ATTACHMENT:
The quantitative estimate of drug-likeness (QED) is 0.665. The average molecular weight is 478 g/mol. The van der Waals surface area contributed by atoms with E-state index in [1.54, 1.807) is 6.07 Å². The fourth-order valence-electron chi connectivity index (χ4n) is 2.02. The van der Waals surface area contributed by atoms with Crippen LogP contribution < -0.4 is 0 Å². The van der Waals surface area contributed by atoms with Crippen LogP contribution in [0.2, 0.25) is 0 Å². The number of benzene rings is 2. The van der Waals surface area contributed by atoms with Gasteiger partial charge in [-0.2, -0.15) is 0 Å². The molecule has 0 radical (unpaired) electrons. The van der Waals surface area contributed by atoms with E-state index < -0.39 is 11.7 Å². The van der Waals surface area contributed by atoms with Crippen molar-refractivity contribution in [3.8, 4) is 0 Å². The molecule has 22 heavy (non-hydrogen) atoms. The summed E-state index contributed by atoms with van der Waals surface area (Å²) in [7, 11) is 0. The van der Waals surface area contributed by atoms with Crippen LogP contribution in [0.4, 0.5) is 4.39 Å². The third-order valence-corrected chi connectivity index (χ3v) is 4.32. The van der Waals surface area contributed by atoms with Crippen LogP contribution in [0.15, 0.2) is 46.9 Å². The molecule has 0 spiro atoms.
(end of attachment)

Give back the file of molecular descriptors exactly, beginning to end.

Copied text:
The quantitative estimate of drug-likeness (QED) is 0.665. The average molecular weight is 478 g/mol. The van der Waals surface area contributed by atoms with E-state index in [1.54, 1.807) is 6.07 Å². The fourth-order valence-electron chi connectivity index (χ4n) is 2.02. The van der Waals surface area contributed by atoms with Crippen LogP contribution < -0.4 is 0 Å². The van der Waals surface area contributed by atoms with Crippen LogP contribution in [0.2, 0.25) is 0 Å². The number of benzene rings is 2. The van der Waals surface area contributed by atoms with Gasteiger partial charge in [-0.2, -0.15) is 0 Å². The molecule has 0 radical (unpaired) electrons. The van der Waals surface area contributed by atoms with E-state index < -0.39 is 11.7 Å². The van der Waals surface area contributed by atoms with Crippen molar-refractivity contribution in [3.8, 4) is 0 Å². The molecule has 22 heavy (non-hydrogen) atoms. The summed E-state index contributed by atoms with van der Waals surface area (Å²) in [7, 11) is 0. The van der Waals surface area contributed by atoms with Crippen LogP contribution in [0.4, 0.5) is 4.39 Å². The third-order valence-corrected chi connectivity index (χ3v) is 4.32. The van der Waals surface area contributed by atoms with Crippen LogP contribution in [0.15, 0.2) is 46.9 Å². The molecule has 0 spiro atoms.